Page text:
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James Newcomb, a senior expert at the clean energy nonprofit RMI, said he’s not surprised that policymakers sometimes neglect energy efficiency. One reason could be human nature: People have a tendency to solve problems by adding stuff, rather than cutting back. This “additive bias,” as scientists call it, could make policymakers lean toward building large solar and wind farms instead of cutting back on energy use. 

Another factor is that projects like renewable power plants create “concentrated pools of profits,” Newcomb said, making their benefits easily quantifiable. They’re also backed by industry groups. Energy efficiency measures, on the other hand, are implemented in a wide range of sectors, from buildings to transportation to appliances, and their benefits are far more distributed.

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A worker installs a heat pump in a private home in Saint-Didier, France, in October 2023. Damien Meyer / AFP via Getty Images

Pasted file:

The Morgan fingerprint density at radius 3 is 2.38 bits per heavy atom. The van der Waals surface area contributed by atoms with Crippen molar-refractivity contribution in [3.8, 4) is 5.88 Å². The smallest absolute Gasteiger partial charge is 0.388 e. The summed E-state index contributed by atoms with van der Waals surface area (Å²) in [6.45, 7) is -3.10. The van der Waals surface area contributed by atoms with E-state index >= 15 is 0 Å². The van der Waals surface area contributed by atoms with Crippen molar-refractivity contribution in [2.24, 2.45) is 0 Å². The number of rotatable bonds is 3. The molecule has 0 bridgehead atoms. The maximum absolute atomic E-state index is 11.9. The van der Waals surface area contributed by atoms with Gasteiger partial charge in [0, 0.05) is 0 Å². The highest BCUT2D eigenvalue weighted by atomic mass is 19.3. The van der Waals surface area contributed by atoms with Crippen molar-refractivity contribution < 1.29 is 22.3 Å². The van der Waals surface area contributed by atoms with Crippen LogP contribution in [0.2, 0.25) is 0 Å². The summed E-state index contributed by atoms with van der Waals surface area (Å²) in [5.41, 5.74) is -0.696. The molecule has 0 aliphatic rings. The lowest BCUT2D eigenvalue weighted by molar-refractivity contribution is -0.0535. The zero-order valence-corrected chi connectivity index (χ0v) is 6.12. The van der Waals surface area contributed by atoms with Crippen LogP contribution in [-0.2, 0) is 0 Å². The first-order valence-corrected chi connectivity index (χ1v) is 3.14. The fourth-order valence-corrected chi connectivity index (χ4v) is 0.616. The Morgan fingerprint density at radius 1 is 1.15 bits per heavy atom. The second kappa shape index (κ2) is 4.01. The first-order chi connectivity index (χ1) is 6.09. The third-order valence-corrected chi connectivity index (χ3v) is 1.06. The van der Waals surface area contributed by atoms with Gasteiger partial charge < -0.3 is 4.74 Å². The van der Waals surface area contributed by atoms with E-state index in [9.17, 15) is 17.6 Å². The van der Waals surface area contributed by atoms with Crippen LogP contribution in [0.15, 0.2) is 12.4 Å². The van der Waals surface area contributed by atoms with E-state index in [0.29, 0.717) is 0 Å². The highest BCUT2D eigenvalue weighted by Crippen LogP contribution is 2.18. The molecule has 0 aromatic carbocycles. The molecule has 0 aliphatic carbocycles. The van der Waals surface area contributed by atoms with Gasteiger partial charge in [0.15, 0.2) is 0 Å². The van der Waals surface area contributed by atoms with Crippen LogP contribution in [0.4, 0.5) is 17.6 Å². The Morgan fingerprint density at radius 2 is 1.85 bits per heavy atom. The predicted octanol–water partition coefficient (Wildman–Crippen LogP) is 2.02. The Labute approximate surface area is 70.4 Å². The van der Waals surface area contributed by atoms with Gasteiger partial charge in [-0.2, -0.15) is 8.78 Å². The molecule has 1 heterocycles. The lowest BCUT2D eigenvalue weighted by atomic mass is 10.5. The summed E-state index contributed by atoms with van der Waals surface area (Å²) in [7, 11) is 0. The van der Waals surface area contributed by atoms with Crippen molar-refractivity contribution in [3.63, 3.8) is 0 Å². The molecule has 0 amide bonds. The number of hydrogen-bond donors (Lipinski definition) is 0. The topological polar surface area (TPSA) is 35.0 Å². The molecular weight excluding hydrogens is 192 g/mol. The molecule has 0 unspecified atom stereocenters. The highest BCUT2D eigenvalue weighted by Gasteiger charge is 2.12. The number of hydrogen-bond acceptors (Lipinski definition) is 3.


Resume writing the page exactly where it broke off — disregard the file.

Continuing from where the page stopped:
According to the IEA, global energy efficiency improved by about 2 percent in 2022. Doubling that means the world’s efficiency progress needs to hit an annual rate of 4 percent by 2030. So far, it’s heading in the wrong direction, with an estimated improvement of 1.3 percent in 2023.

To achieve the 4 percent annual goal, Nadel and other energy efficiency experts say that countries need to implement stronger building codes and retrofitting initiatives to equip buildings with better insulation, LED lighting, and more efficient water heaters. Newcomb said governments should also implement more efficient building designs to use less steel, concrete, and other materials in construction. Countries also need to scale up the adoption of electric vehicles, heat pumps, and other electric appliances, which use far less energy than their fossil fuel-powered counterparts. EVs are two to four times more efficient than traditional combustion engine cars, while heat pumps are up to five times more efficient than oil and gas boilers.